And when you reflect back on the entire history of Amazing Grace, I think you will be able to recall that there have been many challenges faced, conflicts and controversies lived through, losses sustained, as well as worthwhile ministry rendered and gains made for Jesus and his kingdom.  One word I think should rise to the forefront for this congregation is perseverance.  One cannot run a distance race without perseverance.  This congregation has persevered through many challenges across the years.  Covid-19 and the racial and political climate of our nation, are only the most recent.  Yet this congregation continues to maintain its witness because of the enduring presence and leadership of the Holy Spirit and because of the faith and perseverance of our members.

       Another example of the perseverance of faith that I can think of is the life of Verne Rink, who died last Saturday morning.  You all knew Verne as the crotchety, good humored fellow in our congregation, who had lived through many challenges in his life, and persevered all of them through faith.  Over the last year especially he spend a large chunk of time in the hospital, and in a rehab facility.  He even survived a bout with Covid-19, in spite of his lung issues.  Every time I saw him or spoke to him he would proclaim that he was ready should the Lord decided to take him.  He lived a life of faith, enduring surgeries on his back, and many other hardships I know nothing about, living a marathon race.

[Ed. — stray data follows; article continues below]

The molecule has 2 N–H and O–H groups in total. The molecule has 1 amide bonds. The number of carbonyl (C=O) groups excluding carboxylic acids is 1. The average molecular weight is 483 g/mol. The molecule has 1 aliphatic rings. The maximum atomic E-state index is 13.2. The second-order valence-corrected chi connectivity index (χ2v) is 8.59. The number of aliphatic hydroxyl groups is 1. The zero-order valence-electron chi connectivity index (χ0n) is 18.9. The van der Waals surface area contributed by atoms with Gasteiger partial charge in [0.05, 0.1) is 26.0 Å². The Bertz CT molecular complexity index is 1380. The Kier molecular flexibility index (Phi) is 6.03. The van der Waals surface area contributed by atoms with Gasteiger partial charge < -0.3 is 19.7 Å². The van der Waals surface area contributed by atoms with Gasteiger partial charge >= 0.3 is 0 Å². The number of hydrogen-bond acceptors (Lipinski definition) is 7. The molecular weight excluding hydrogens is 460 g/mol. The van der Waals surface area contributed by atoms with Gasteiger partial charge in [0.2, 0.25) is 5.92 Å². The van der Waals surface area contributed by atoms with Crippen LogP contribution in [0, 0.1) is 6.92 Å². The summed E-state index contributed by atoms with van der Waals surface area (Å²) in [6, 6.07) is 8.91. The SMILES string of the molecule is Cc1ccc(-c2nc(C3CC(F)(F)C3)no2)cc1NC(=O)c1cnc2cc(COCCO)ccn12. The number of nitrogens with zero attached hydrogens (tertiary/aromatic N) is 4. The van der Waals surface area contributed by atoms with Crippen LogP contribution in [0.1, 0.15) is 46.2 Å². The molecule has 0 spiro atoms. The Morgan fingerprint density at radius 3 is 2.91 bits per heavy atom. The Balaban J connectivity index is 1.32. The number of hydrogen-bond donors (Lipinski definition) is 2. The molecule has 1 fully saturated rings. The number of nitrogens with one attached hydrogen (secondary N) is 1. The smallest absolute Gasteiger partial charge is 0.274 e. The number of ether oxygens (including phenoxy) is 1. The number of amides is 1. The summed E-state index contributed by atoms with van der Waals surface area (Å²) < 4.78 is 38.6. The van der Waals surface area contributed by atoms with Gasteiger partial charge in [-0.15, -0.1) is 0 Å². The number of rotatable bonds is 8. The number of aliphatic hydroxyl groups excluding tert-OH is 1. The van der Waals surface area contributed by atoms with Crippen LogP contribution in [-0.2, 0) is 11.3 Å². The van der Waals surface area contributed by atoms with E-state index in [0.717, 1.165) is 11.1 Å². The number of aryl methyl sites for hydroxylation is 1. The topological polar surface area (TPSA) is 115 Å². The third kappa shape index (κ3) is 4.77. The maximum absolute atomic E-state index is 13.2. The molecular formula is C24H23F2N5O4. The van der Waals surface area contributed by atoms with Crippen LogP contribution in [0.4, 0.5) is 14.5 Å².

All that I have said is true now as much as ever I think.  When the pandemic first forced us to suspend worship and all gatherings, the realist in me, which I confess often tends towards pessimism, feared that we would not survive this colossal challenge as a congregation.  How were we going to survive months of not being able to meet, and the financial hit we were likely to take?  In spite of those fears, I continued to put one foot in front of the other, during this most arduous stretch of the race, just as all of you have; and although this marathon run through pandemic is far from over, I am able to look back with wonder at the strength with which we have survived to this point as a community.  We are back worshiping together, physically at times, and thanks to the efforts of some of our more technologically astute folks, via live stream and video.  Indeed, the audience we have virtually right now represents an expansion and growth for us.  Amazing Grace has survived better financially than we had any right to anticipate.  We did not have to lay off any staff, nor cut anyone’s salary during this time, which still amazes me.  Our Latino worshipers have continued to meet faithfully over Zoom, and recently in person.  I have been able to continue to teach Bible Study, finish a year of confirmation, and even lead Vacation Bible School using technology I was not even acquainted with six months ago.  I’m not bragging.  Whatever successes and gains we have made these last months, I give all the credit and the glory to God’s Holy Spirit, taking our limited abilities, and enabling us to accomplish more together, than we could have expected.